Mind you, I always told my primary school teachers I wanted to be a writer when I grew up. Still...you know, it'd be great to be a mermaid. ;-)
LOL on thinking right through the orphan ramifications…and the mermaid ones, too, I would think. (Is it only me who hates that pruney-skin-from-being-in-water-too-long thing A LOT?)Delete
Funny about the jillaroo dream. Perhaps that felt too close to real life for me as a farm-girl? I have no idea why I thought a governess position would be glamorous either. I blame Lucy Walker.
Hard for a mermaid to write I should think. Especially longhand. :-)
I used to read a lot of the Woman's Day comic type romance stories and the small format Woman's Weekly magazines and lots of those were nurses so yep I always wanted to be a nurse never did though met a great guy who is now my hubby :)
Helen, meeting your husband was definitely more romantic than being a nurse…not that I don't admire nurses, because I admire the heck out of them, but not as romantic as a profession as in those stories.Delete
For a long time I wanted to be a goat herd on a Swiss mountain. I think it was the hunks of cheese and bread that attracted me. Does that count? I still love cheese and bread, but I don't much like goats, mountains or snow.ReplyDelete
A secret yodeller, perhaps?Delete
LOL. That is really funny, Claire. I am picturing you in a Sound of Music style costume dancing around in the edelweiss with your bread and cheese (but no goats, curiously.) There is nothing quite like the imagination of youth, is there?ReplyDelete
It was reading Heidi that did it, in case you haven't guessed.Delete
Lovely post, Bron!!ReplyDelete
I loved Barbara Taylor Bradford novels and wanted to grow up and run a business empire.
Jen, did you dream of wearing power suits with stinking big shoulder pads. *g* I read an M&B back in the early days by an Australian author -- I'm thinking Ann Charlton -- with a heroine boss and her male PA. It was brilliant.Delete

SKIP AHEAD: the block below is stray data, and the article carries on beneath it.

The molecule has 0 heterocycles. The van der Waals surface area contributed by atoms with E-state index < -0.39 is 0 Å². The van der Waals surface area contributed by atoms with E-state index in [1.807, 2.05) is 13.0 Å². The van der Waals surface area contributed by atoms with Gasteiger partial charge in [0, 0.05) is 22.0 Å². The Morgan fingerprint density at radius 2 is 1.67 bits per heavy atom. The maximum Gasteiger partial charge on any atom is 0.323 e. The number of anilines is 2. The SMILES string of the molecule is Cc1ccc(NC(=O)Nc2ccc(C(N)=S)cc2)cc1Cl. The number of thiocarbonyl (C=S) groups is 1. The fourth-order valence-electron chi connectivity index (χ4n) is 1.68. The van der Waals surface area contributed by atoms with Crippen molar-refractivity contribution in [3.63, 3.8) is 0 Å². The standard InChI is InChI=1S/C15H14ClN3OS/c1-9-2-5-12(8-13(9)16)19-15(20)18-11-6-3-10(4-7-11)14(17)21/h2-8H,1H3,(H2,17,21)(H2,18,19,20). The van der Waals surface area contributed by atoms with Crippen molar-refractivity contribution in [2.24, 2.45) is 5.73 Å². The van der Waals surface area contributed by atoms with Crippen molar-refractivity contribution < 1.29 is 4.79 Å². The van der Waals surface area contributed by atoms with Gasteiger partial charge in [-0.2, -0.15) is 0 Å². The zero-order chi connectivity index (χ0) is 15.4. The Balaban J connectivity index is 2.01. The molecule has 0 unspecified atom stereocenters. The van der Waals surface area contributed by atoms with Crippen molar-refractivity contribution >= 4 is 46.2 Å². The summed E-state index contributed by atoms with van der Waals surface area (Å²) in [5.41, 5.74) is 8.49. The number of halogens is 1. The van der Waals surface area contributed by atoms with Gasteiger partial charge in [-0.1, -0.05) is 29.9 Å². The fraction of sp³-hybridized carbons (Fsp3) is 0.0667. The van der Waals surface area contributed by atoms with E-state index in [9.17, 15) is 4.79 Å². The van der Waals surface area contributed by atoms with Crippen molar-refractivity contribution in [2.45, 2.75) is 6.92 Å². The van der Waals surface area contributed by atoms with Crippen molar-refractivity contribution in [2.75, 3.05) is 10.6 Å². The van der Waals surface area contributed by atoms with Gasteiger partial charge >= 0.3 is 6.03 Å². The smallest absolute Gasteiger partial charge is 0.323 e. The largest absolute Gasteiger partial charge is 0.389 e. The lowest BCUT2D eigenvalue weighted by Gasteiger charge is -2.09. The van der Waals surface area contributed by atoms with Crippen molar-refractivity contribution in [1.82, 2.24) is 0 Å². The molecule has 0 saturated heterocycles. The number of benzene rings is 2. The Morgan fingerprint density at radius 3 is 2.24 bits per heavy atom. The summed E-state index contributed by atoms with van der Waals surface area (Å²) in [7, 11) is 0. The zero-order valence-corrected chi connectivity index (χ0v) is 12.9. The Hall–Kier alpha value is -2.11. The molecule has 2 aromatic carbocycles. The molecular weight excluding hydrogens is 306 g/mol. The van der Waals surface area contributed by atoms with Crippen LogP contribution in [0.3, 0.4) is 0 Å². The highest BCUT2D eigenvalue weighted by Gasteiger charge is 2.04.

Sadly I didn't discover romance books until quite late in the piece, so I didn't have a hankering to be a governess in the outback...but I was hugely inspired by loads of books I read (still am!)...I always wanted to have some kind of secret group, like the famous five and solve mysteries with a dog, then later I wanted to be a ballet dancer and read a zillion ballet books...but top of my list was to live in Tudor times and watch the interesting goings-on at Henry 8th's court...and wear those lovely dresses. Unfortunately none of that happened so I ended up being a nurse for a long time, inspired by the TV show Angels (truly). Funny how it all turns out!ReplyDelete
Fabulous post, Bron! As another Lucy Walker fan, I wanted to be a governess in the outback too! Or on a sheep station in the South Island of New Zealand when I discovered Esse Summers! Then an opera singer when I read the Warrender series in the English Women's Weekly. Not being able to hold a tune in a bucket was just a minor glitch!ReplyDelete
Thanks for a great walk down memory lane!
Bronwyn, I loved Lucy Walker, and I own A Man Called Masters. When I was growing up, her romances were 'allowed' by my mother because they were rather sweet and lovely. Eventually I was also allowed to read Georgette Heyer. My early romance reading!ReplyDelete